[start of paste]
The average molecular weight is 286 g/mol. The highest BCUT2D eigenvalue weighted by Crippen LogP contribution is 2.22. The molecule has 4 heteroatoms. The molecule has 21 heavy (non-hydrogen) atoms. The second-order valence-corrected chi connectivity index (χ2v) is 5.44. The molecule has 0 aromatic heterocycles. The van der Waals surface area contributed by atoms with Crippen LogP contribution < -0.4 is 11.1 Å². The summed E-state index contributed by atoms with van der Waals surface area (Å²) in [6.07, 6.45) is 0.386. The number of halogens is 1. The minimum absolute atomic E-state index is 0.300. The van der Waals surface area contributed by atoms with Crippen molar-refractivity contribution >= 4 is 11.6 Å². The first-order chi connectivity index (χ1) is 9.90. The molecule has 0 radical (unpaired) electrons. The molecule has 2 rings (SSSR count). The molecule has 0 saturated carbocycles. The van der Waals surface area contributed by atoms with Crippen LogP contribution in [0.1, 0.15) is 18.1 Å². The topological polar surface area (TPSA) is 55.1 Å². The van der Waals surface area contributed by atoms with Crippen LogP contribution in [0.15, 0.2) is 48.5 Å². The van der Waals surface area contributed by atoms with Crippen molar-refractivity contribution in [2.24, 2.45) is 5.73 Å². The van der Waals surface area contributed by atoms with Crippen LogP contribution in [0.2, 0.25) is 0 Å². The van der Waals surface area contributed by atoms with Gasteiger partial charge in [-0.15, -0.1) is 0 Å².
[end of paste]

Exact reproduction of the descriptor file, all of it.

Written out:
The average molecular weight is 286 g/mol. The highest BCUT2D eigenvalue weighted by Crippen LogP contribution is 2.22. The molecule has 4 heteroatoms. The molecule has 21 heavy (non-hydrogen) atoms. The second-order valence-corrected chi connectivity index (χ2v) is 5.44. The molecule has 0 aromatic heterocycles. The van der Waals surface area contributed by atoms with Crippen LogP contribution < -0.4 is 11.1 Å². The summed E-state index contributed by atoms with van der Waals surface area (Å²) in [6.07, 6.45) is 0.386. The number of halogens is 1. The minimum absolute atomic E-state index is 0.300. The van der Waals surface area contributed by atoms with Crippen molar-refractivity contribution >= 4 is 11.6 Å². The first-order chi connectivity index (χ1) is 9.90. The molecule has 0 radical (unpaired) electrons. The molecule has 2 rings (SSSR count). The molecule has 0 saturated carbocycles. The van der Waals surface area contributed by atoms with Crippen LogP contribution in [0.1, 0.15) is 18.1 Å². The topological polar surface area (TPSA) is 55.1 Å². The van der Waals surface area contributed by atoms with Crippen LogP contribution in [0.15, 0.2) is 48.5 Å². The van der Waals surface area contributed by atoms with Crippen molar-refractivity contribution in [2.24, 2.45) is 5.73 Å². The van der Waals surface area contributed by atoms with Crippen LogP contribution in [0.2, 0.25) is 0 Å². The van der Waals surface area contributed by atoms with Gasteiger partial charge in [-0.15, -0.1) is 0 Å².